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Obesity Risk Assessment Tool for Low-Income Spanish Speaking Immigrant Parents with Young Children: Validity with BMI and Biomarkers of Obesity.

  • Author(s): Townsend, Marilyn S
  • Shilts, Mical K
  • Lanoue, Louise
  • Drake, Christiana
  • Díaz Rios, L Karina
  • Styne, Dennis M
  • Keim, Nancy L
  • Ontai, Lenna
  • et al.
Abstract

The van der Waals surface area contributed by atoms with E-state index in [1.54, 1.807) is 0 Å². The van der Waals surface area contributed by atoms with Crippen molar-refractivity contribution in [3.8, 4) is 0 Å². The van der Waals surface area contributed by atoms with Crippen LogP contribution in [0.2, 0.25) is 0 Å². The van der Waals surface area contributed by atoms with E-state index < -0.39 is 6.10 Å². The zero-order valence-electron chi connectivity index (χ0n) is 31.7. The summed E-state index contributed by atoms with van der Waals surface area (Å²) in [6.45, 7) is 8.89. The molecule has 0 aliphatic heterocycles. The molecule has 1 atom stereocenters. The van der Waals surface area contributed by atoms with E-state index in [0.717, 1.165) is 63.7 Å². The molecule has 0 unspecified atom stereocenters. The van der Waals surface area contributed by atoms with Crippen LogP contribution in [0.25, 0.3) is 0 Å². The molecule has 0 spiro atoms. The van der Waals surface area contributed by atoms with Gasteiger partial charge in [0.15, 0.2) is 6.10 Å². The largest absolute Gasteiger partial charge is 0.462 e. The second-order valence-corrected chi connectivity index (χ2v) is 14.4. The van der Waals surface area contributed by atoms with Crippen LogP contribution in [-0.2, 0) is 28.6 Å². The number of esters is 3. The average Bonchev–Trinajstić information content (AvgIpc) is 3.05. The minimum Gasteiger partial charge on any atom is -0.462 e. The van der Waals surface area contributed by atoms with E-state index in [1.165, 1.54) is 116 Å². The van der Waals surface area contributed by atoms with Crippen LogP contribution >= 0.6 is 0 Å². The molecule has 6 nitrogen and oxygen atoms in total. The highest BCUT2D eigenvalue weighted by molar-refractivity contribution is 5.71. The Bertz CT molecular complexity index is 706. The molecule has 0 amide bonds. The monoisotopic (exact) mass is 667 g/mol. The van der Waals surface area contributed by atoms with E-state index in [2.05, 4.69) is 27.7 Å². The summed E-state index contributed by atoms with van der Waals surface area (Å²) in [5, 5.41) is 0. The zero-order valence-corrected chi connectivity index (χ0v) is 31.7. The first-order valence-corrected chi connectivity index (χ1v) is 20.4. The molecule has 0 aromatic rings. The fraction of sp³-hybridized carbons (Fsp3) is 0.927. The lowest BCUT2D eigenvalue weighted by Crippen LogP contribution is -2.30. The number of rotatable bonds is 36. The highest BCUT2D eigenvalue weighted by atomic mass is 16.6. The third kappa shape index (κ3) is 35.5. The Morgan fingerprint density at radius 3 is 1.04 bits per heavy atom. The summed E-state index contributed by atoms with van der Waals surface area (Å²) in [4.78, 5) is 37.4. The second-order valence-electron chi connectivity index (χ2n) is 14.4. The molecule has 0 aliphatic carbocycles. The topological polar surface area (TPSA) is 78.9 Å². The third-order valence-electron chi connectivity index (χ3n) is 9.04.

Children of Hispanic origin bear a high risk of obesity. Child weight gain trajectories are influenced by the family environment, including parent feeding practices. Excessive body fat can result in unhealthful metabolic and lipid profiles and increased risk of metabolic diseases. The objective was to estimate criterion validity of an obesity risk assessment tool targeting Spanish-speaking families of Mexican origin using anthropometric measures and blood values of their young children. A cross-sectional study design with five data collection sessions was conducted over an eight-week period and involved 206 parent/child dyads recruited at Head Start and the Special Supplemental Nutrition Program for Women, Infants and Children in Northern California. Main outcome measures were criterion validity of Niños Sanos, a pediatric obesity risk assessment tool, using anthropometric measures and blood biomarkers. Niños Sanos scores were inversely related to child BMI-for-age percentiles (p = 0.02), waist-for-height ratios (p = 0.05) and inversely related to blood biomarkers for the metabolic index (p = 0.03) and lipid index (p = 0.05) and positively related to anti-inflammatory index (p = 0.047). Overall, children with higher Niños Sanos scores had more healthful lipid, metabolic and inflammatory profiles, as well as lower BMI-for-age percentiles and waist-to height ratios, providing evidence for the criterion validity of the tool. Niños Sanos can be used by child obesity researchers, by counselors and medical professionals during clinic visits as a screening tool and by educators as a tool to set goals for behavior change.

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